This review is from: The Rise of Christianity (Paperback)If one wants to understand the rise of Christianity this book does a masterful job of explicating this as a process without belittling the religion as a religion. If one wants to understand the process of doing good social science this book is also very useful. Stark makes skillful use of a number of methods but never loses sight of his problem. By contrast, far too much of the research I read either lacks any methodological sophistication at all or is so focused on the technique that it loses the point in the mess of details. I would like to use this book in a methodology of the social sciences class as an illustration of what is possible given some fairly simple methods that are taught to most first year graduate students (or even undergraduates), but, most of all--and hardest of all--intense clarity of thought and careful reflection on the problem at hand.
5.0 out of 5 stars Brilliant Read,
This review is from: The Rise of Christianity (Paperback)A great introduction to how Christianity spread so quickly. It takes real data and gives thoughtful theory.
Useful book for anyone interested in history, sociology and theology.
5.0 out of 5 stars Originally Christianity grew decade on decade,
This review is from: The Rise of Christianity (Paperback)Despite occasional misunderstandings of New Testament quotations for which he relies on others for exegesis this is a brilliant & stimulating book. Compiles from an original series of essays it shows an understanding of the culture of the Roman Empire and of the implications for the growth of the church. And as a mathematician I can only applaud his grasp of the significance of "compound interest" in the growth of the church !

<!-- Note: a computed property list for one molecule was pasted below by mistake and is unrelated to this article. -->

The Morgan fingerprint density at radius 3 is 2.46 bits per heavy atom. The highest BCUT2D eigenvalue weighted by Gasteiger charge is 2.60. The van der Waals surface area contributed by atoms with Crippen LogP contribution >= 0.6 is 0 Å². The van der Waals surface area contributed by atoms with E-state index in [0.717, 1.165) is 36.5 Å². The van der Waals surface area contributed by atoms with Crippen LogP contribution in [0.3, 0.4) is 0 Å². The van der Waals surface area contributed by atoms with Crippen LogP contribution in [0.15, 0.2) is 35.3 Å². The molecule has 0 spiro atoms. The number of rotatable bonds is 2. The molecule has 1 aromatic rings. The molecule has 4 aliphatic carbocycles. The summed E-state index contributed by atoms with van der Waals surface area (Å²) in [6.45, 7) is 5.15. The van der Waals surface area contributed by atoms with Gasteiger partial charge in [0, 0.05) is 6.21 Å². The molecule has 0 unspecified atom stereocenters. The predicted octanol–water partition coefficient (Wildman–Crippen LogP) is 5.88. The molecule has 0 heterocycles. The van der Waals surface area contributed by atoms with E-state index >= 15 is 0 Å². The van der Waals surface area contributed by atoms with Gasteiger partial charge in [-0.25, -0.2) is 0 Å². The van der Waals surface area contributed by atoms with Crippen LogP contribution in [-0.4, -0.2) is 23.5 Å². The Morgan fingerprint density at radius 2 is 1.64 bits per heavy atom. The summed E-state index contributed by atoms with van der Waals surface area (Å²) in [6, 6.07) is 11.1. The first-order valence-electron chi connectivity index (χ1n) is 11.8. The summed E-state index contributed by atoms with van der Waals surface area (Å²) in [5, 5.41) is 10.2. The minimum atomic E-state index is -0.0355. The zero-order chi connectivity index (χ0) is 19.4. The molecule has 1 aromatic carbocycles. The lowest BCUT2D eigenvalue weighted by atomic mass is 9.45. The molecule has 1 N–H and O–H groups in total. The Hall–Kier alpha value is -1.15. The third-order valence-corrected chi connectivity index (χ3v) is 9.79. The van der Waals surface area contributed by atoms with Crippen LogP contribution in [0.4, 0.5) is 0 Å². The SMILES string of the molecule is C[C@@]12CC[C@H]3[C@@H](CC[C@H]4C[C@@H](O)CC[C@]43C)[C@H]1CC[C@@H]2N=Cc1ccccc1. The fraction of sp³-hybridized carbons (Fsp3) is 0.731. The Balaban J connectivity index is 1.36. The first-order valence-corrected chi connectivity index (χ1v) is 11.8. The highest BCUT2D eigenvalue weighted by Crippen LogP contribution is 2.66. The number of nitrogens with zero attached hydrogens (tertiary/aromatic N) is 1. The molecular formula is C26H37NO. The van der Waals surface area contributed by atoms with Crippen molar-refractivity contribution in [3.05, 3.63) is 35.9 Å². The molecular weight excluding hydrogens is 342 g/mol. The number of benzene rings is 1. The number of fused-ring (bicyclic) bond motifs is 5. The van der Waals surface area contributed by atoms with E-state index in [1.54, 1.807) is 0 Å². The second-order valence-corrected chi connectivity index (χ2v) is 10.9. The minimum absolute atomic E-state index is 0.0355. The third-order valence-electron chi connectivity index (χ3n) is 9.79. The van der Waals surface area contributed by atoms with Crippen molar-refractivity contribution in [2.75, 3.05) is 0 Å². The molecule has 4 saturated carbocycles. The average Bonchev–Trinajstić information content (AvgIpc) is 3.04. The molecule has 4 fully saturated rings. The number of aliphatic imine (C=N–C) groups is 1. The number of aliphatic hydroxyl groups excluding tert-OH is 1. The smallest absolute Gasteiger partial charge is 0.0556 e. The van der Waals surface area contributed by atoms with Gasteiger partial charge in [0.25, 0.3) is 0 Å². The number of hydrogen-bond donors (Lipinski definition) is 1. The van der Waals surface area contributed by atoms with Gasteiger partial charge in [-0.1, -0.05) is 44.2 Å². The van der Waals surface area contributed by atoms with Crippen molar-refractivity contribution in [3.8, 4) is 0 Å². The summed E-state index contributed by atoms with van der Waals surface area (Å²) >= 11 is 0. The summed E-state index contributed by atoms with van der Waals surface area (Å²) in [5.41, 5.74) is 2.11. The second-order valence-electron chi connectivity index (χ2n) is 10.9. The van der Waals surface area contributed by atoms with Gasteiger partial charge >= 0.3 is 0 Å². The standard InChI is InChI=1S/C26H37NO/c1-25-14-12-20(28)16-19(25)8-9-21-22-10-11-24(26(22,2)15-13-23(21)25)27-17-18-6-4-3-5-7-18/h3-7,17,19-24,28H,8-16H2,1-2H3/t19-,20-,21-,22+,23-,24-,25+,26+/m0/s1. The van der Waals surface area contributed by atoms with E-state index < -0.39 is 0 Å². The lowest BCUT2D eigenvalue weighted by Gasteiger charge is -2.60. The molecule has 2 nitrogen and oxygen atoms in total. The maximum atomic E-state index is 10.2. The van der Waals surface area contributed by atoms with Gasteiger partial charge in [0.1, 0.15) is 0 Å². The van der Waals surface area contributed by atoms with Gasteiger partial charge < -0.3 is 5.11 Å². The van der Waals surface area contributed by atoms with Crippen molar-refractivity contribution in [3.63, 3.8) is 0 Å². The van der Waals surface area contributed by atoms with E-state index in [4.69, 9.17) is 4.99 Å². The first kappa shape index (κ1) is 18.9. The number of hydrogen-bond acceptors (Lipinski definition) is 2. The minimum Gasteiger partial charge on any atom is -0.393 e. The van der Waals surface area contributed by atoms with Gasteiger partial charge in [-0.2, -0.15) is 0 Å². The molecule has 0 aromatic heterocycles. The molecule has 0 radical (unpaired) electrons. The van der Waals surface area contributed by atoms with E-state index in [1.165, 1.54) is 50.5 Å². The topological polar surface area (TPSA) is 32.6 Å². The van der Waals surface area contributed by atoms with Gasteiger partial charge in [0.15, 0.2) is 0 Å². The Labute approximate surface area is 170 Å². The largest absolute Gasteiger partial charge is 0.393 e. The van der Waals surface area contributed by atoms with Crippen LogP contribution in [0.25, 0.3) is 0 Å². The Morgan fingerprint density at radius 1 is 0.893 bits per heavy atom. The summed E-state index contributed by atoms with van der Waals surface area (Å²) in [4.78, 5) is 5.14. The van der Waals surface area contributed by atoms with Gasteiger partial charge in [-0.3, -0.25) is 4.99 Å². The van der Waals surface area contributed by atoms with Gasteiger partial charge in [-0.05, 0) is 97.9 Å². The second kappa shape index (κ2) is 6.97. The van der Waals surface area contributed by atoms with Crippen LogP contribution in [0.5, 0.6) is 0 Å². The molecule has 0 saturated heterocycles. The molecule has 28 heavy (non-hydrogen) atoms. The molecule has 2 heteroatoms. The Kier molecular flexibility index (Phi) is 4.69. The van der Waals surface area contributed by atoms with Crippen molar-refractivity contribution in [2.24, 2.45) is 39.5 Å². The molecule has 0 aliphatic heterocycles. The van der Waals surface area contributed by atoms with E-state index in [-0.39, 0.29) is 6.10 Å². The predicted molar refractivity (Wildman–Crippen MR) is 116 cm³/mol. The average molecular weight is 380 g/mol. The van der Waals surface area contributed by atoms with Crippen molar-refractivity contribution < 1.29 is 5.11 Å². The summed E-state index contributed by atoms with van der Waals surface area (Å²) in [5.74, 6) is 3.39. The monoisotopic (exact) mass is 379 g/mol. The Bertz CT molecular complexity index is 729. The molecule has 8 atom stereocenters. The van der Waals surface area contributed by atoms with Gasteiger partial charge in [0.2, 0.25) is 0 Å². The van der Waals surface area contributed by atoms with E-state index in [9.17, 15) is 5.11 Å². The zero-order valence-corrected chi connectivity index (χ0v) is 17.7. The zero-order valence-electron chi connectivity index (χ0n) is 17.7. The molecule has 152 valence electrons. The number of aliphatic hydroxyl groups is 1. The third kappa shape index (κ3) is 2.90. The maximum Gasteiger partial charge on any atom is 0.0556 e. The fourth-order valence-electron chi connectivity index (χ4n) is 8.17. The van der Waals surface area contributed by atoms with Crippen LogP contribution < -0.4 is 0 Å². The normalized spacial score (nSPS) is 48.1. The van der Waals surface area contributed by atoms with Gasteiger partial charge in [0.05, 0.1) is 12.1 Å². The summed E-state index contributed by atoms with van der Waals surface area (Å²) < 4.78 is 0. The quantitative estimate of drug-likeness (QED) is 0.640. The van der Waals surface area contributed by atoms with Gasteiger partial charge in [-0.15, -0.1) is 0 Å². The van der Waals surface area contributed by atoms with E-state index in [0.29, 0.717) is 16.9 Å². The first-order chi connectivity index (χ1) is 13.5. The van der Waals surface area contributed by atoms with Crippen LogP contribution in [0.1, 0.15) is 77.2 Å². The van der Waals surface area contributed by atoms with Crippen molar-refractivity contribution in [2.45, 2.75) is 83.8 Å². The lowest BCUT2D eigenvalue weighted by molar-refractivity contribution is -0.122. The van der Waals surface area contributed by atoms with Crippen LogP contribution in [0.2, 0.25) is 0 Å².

5.0 out of 5 stars A sociologist's fascinating perspective on the rise of the Jesus movement,
This review is from: The Rise of Christianity (Paperback)This is a really interesting sociological perspective on how Christianity became so successful from such unpromising beginnings in the Roman Empire. Stark's essential message is that Christianity succeeded because it was a better organised, better motivated and more open community than anything else `paganism' or the various cult religions could offer - though he acknowledges the competition was often stiff. Some of the aspects he considers in establishing his thesis are unusual. For example, he argues that Christian responses to major epidemics - staying to care for the sick rather than fleeing the cities - impressed and won converts. Equally, the orderliness of Christian communities in the midst of urban chaos, and especially attitudes towards human life - a distaste for abortion and the otherwise widely-practised female infanticide, as well as a higher status for women than was common - predisposed it to success and numerical growth. Even Christian attitudes to martyrdom, much less frequent an occurrence than might be suspected, could be explained as a thoroughly rational choice that brought rewards (and so attracted converts), both material and spiritual.